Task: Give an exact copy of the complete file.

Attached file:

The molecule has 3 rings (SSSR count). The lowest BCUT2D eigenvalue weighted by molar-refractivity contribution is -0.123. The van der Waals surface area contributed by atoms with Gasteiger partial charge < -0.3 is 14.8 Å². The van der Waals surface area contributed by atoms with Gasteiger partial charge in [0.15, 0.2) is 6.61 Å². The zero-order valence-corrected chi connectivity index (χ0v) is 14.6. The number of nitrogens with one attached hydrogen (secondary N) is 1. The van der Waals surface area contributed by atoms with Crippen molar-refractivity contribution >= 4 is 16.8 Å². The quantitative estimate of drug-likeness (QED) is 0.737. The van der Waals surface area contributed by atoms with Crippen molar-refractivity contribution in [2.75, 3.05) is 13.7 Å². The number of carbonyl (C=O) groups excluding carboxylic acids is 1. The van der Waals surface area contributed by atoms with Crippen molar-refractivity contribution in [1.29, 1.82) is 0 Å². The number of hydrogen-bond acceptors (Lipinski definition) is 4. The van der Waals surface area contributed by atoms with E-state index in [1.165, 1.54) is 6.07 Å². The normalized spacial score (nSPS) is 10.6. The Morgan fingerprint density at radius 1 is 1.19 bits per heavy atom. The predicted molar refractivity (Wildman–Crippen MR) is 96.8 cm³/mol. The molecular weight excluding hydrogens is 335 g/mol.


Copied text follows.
The molecule has 3 rings (SSSR count). The lowest BCUT2D eigenvalue weighted by molar-refractivity contribution is -0.123. The van der Waals surface area contributed by atoms with Gasteiger partial charge < -0.3 is 14.8 Å². The van der Waals surface area contributed by atoms with Gasteiger partial charge in [0.15, 0.2) is 6.61 Å². The zero-order valence-corrected chi connectivity index (χ0v) is 14.6. The number of nitrogens with one attached hydrogen (secondary N) is 1. The van der Waals surface area contributed by atoms with Crippen molar-refractivity contribution >= 4 is 16.8 Å². The quantitative estimate of drug-likeness (QED) is 0.737. The van der Waals surface area contributed by atoms with Crippen molar-refractivity contribution in [2.75, 3.05) is 13.7 Å². The number of carbonyl (C=O) groups excluding carboxylic acids is 1. The van der Waals surface area contributed by atoms with Crippen molar-refractivity contribution in [1.29, 1.82) is 0 Å². The number of hydrogen-bond acceptors (Lipinski definition) is 4. The van der Waals surface area contributed by atoms with E-state index in [1.165, 1.54) is 6.07 Å². The normalized spacial score (nSPS) is 10.6. The Morgan fingerprint density at radius 1 is 1.19 bits per heavy atom. The predicted molar refractivity (Wildman–Crippen MR) is 96.8 cm³/mol. The molecular weight excluding hydrogens is 335 g/mol.